Rebuffing the Trump Administration’s sweeping claim of unchecked presidential power and insisting on the power of the federal courts to safeguard individual liberties, a federal appeals court on Thursday kept in force a temporary ban on the White House order sharply limiting immigration of people from the Mideast.
The U.S. Court of Appeals for the Ninth Circuit declared that the government has not proved that it has the authority to impose entry restrictions using procedures that do not provide fair treatment for foreign nationals seeking to enter the U.S. or those already here who seek to travel abroad and return.
That was a conclusion based upon the Constitution’s guarantee of due process. The appeals court did not rule, for the time being, on two other major constitutional challenges to the travel restrictions: a claim that it discriminates against Muslims on the basis of their religion, and that it uses a religious test for who among foreign nationals are eligible to enter or leave America.
The ruling was a sharp even if temporary defeat for President Trump and his new administration, but because it came so quickly, it set up an early opportunity for the Justice Department to ask the Supreme Court to step in and allow the government to enforce the controversial executive order issued on January 27. The order has been blocked by a temporary order issued February 3 by a federal trial judge in Seattle; the Ninth Circuit Court refused to set aside that order.
Government lawyers have the option of taking the case on to the Supreme Court as soon as they can prepare and file the legal papers. Those papers are likely to be in the form of an emergency request for the Justices to allow the Trump order to take effect immediately.
However, since the government considers its action to be vital to the nation’s safety from potential terrorists who might come into the country among immigrants, federal lawyers do have the option of asking the Supreme Court to treat its request as an appeal on the merits of the case without waiting for any more proceedings to unfold in the lower courts.
Initially, any filing will go first to Justice Anthony M. Kennedy, who has authority to act on emergency matters reaching the court from the geographic region of the Ninth Circuit Court, on the nation’s West Coast. It is up to Kennedy initially to decide whether to pass the government plea on to the full court. The court has only eight Justices because of the vacancy that has existed for the past year because of the death of Justice Antonin Scalia.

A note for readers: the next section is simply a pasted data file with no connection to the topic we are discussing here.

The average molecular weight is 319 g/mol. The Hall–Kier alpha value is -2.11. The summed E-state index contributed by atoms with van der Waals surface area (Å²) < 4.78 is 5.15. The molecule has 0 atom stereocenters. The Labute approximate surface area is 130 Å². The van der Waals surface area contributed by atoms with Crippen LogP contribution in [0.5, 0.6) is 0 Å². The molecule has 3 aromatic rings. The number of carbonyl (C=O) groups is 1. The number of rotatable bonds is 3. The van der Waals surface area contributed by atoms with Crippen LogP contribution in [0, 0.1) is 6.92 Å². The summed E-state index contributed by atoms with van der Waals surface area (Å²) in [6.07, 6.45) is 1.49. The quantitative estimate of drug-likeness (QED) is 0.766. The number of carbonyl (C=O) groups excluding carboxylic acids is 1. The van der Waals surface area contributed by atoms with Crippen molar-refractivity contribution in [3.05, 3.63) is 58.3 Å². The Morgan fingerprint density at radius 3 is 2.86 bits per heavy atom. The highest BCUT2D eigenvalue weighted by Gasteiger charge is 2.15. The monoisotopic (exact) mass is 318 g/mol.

That raises the prospect that, if the full court does get involved, the Justices could split 4 to 4. Such a result would leave intact the ruling Thursday by the Circuit Court, and the case would then return to the federal trial judge in Seattle to consider the next step – that is, the pending request of the states of Washington and Minnesota for a stronger order than the temporary restraining order he issued last Friday. Technically, that request is for a preliminary injunction.
The Circuit Court’s 29-page unanimous opinion was apparently prepared jointly by the three judges on the panel, because it was issued “per curiam” – that is, “by the court.”
While the panel did not rule on the two states’ claims about religious discrimination or religious favoritism, it did decide on the two states’ other claim of unconstitutional “due process.”
The most important defeat for the Trump Administration was the Circuit Court’s rejection of the claim that the Trump executive order was immune to any review by the federal courts. While the panel conceded that the courts have long deferred to the presidency and Congress when they take action on immigration and national security, it said that “neither the Supreme Court nor our court has ever held that courts lack the authority to review executive action in those areas for compliance with the Constitution.”
Beyond that, the Circuit Court also turned aside government arguments that the two challenging states had no legal right to go to court to contest the executive order, that any delay of enforcement should not apply nationwide, and that any delay should be limited to allow travel into or out of the country by people who had already been given a legal right to be in the United States.
The Circuit Court’s ruling means, in practical terms, that the Trump Administration remains barred from enforcing a 90-day suspension of entry by anyone from seven Mideast nations where Muslims are in a majority, a 120-day suspension of entry of any foreign nationals seeking entry as refugees, and an indefinite delay of entry of refugees from Syria.
(This post also appears today at Constitution Daily, the blog of the National Constitution Center in Philadelphia.)